It is unclear how much time Fordyce spent with Doddridge in Northampton, but Fordyce did visit him and observe his teaching and the workings of the academy in Northampton during a sojourn in England in the mid- to late 1730s. Philip Doddridge was impressed with and supportive of Fordyce, in a letter describing him as “an excellent Scholar” and professing that he had never met a young person who had made “deeper and juster Reflections of Human Nature.”9 He made generous introductions of Fordyce to his friends in London, including the Anglican cleric William Warburton, whose first volume of The Divine Legation of Moses (London, 1738) had recently been published, and the nonconformist minister at St. Albans, the Reverend Samuel Clark. Warburton was initially quite taken with Fordyce, assuring Doddridge, “Young Fordyce has great merit, and will make a figure in the world, & do honor to Professor Blackwell, whom I have a great esteem for.”10 However, Warburton, never the easiest of men to get along with, was later to complain to Doddridge that he had been abused by Fordyce, after which Doddridge quickly intervened to allay the ill will that had arisen between the two.11 The young Fordyce enjoyed his time in London, listening to the debates in Parliament and mixing with the coffee-shop society.
As a result of Doddridge’s influence, Fordyce served from September of 1738 to November of 1739 as something of an interim minister at Newport Pagnell, Buckinghamshire, after which he became the private tutor and chaplain for the family of John Hopkins of Bretons, near Romford, Essex. Fordyce lived with the Hopkins family for about a year and a half.
The spring of 1741 brought another change of circumstances for Fordyce. Leaving his position with the Hopkins family, he traveled to France, returning to Scotland at the end of June for rambles in the south and north of his homeland. By early fall of 1741 he was in place as an assistant minister to George Wishart at the Tron Kirk, High Street, Edinburgh, and was pleased with his place. Fordyce assessed Wishart, brother of the principal of the University of Edinburgh, William Wishart, as “one of the most eloquent preachers and worthiest men we have in this country.”12 This position, too, lasted for little more than a season. In June of 1742 Fordyce returned to Aberdeen, and in September of that year he took up his position as regent at Marischal College.
At Marischal College Fordyce had the usual duties of a regent; during the 1742/43 school year, his responsibilities were for the tertians, or third-year students, with lectures on natural philosophy. Fordyce saw this group of students through their final year, 1743/44, with lectures on moral philosophy. His complete rotation with a class of students began in the 1744/45 school year with the semis, or second-year students, when he lectured on civil and natural history. This class he would see through their final three years of education at Marischal.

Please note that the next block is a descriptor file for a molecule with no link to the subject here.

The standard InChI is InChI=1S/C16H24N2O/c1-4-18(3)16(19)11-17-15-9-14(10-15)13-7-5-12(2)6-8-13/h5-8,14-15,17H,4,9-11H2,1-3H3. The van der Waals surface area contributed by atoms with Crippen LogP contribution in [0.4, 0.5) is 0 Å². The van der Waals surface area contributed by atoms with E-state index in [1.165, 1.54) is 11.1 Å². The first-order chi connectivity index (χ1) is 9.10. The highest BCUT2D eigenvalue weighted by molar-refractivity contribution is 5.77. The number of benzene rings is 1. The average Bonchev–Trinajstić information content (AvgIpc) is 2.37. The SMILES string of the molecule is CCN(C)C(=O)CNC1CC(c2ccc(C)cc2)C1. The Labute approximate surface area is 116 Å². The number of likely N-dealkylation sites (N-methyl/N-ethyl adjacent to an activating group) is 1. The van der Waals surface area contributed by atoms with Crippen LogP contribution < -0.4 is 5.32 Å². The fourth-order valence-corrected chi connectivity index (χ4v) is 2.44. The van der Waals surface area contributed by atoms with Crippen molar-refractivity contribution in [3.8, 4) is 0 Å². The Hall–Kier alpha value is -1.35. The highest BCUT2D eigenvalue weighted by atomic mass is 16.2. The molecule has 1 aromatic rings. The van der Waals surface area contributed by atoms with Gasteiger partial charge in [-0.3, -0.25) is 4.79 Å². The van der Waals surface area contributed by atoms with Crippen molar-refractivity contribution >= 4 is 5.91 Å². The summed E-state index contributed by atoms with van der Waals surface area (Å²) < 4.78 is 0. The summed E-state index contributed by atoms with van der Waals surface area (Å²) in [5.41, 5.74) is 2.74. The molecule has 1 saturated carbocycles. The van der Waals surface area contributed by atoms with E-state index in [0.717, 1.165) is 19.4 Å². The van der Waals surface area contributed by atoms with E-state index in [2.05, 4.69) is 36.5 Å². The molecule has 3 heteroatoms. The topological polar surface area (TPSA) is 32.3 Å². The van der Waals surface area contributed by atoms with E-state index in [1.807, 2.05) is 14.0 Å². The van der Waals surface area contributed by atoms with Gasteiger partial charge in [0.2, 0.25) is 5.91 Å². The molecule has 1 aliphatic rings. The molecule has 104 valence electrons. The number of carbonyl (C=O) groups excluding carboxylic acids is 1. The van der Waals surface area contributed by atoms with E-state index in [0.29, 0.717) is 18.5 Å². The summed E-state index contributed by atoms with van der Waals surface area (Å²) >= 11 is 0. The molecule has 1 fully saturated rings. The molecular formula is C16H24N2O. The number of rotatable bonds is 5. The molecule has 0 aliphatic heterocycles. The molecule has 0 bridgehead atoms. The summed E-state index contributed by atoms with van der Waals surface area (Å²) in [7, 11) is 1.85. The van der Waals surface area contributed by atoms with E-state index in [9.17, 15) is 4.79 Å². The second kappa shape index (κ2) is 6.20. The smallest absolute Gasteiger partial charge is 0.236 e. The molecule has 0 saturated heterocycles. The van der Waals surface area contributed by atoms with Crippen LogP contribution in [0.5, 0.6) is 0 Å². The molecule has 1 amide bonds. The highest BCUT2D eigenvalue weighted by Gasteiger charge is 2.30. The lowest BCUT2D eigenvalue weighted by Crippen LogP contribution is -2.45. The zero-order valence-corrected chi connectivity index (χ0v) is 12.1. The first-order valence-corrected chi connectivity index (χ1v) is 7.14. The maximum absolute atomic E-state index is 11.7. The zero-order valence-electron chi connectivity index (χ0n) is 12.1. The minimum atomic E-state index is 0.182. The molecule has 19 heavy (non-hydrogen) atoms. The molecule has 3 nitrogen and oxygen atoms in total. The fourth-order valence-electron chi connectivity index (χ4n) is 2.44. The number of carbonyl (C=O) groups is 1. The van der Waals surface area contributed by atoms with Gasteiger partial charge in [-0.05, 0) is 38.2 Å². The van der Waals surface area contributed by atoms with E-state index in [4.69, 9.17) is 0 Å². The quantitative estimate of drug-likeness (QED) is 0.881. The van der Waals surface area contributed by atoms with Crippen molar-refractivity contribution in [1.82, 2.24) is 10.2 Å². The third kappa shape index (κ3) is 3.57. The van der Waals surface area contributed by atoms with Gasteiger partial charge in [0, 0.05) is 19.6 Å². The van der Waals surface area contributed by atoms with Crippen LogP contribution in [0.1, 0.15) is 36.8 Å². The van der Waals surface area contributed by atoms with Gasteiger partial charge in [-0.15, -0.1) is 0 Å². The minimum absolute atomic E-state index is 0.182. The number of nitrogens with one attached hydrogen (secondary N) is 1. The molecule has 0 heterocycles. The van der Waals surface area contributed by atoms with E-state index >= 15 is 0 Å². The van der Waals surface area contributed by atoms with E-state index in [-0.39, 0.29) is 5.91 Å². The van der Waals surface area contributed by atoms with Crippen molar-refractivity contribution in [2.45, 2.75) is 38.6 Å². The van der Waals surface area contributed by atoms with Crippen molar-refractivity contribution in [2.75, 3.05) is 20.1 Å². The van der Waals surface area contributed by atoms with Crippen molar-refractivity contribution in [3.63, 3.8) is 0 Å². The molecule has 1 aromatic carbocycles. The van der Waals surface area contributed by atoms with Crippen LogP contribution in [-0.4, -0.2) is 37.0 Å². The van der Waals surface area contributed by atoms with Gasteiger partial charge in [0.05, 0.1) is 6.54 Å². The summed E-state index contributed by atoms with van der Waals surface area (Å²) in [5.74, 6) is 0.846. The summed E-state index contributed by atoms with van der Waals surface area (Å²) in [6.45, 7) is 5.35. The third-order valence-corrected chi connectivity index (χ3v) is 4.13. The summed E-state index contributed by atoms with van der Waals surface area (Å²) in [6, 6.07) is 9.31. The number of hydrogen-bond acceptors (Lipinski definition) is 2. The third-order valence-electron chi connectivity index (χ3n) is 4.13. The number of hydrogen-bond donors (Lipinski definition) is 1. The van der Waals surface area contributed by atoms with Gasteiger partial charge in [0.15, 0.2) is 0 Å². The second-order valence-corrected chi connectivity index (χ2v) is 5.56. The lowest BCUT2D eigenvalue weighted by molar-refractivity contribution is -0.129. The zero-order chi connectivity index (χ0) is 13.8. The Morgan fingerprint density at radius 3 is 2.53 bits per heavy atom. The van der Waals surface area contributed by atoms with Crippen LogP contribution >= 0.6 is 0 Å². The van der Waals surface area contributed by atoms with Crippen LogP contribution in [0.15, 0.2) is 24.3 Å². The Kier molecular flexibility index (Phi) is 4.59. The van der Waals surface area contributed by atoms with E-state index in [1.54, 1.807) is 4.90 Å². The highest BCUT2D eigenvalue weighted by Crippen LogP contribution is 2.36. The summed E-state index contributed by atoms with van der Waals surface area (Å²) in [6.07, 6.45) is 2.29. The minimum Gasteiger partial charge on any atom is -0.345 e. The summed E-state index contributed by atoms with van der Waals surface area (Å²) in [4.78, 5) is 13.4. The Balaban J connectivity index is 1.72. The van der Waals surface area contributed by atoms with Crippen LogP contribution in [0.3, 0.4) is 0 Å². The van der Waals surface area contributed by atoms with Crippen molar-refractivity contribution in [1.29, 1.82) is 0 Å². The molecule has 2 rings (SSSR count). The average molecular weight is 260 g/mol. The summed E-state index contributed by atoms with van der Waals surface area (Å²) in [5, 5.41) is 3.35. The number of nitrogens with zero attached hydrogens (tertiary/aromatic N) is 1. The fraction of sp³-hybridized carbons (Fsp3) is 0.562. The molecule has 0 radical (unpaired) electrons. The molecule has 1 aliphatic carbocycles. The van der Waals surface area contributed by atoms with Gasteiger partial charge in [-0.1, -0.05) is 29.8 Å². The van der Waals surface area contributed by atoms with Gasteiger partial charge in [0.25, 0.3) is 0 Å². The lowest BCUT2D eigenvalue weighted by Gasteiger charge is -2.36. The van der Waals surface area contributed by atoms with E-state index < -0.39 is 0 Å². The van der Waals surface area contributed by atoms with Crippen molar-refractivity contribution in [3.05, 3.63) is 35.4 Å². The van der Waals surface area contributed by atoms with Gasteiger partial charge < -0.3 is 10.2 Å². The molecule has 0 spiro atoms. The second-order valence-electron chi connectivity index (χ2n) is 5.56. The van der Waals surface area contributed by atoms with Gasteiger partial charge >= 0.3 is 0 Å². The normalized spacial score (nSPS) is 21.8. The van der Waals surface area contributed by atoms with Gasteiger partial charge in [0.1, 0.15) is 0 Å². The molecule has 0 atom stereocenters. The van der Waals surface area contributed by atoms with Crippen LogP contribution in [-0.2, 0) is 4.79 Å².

Fordyce did not find his teaching labors light or entirely to his liking. In June of 1743 he wrote to Doddridge, reaffirming his desire to serve as minister and commenting on his duties as regent:
I wish the Business was confined as you seem to think it is to the teaching of moral philosophy; since that Province would sute my Taste most; but the Professors of Philosophy in our University have a larger sphere assigned them, being obliged to go the Round of all the Sciences, Logics, Metaphysics, Pneumatics, Ethics strictly so called & the Principles of the Law of Nature and Nations with natural and experimental Philosophy which last is to be my task next Winter. I had last winter besides my public class a private one to which I read Lectures on Morals, Politics & History upon that Plan of which I showed you a small Part when in England. I believe I shall have a great deal of Pleasure in inspiring the minds of the Youth with just & manly Principles of Religion & Virtue, & doubt not but I shall reap Advantage myself by the practice of Teaching.13
Fordyce remained at Marischal as a regent until his death in September of 1751. In 1750 he had secured a leave of absence from the college in order to travel in France, Italy, and other parts of Europe. In February of 1751 he wrote playfully to his mother that he had been enjoying Carnival and while in Rome had seen the Pretender as well as the Pope, although he had not yet had the opportunity to kiss the Pope’s hand. He closed his letter, “Pray keep warm, drink heartily & keep merry till I come home & we shall laugh till our sides crack.”14 But that reunion was not to be. In September of 1751 Fordyce set sail from Amsterdam on his voyage home aboard the Hopewell of Leith. When a storm overtook the ship, David Fordyce was one of the passengers lost at sea.
Fordyce’s eight years as a regent at Marischal were prosperous, at least in literary terms. The first volume of his Dialogues Concerning Education, anonymously authored, was published in London in 1745. A second volume, also anonymous, followed in 1748. Fordyce had begun work on the Dialogues perhaps as early as 1739. In October of that year he sent to Doddridge an “essay on Human Nature,” of which he said:
I believe you will find some of the passions considered in a light that is not quite so common, & connexions in human nature seized that I have not seen traced elsewhere; some difficulties attempted to be explained that have not before been, as I know of, at all considered, an endeavour to distinguish some powers of the mind that have been confounded, & to explain some beautiful allegories and maxims of antiquity particularly the grand rule of the heathen moralists, that of living according to Nature. It was the work of some years; therefore you may expect a difference in the style & compositions, several repetitions, a deal of rubbish, an intolerable luxury of fancy & language.15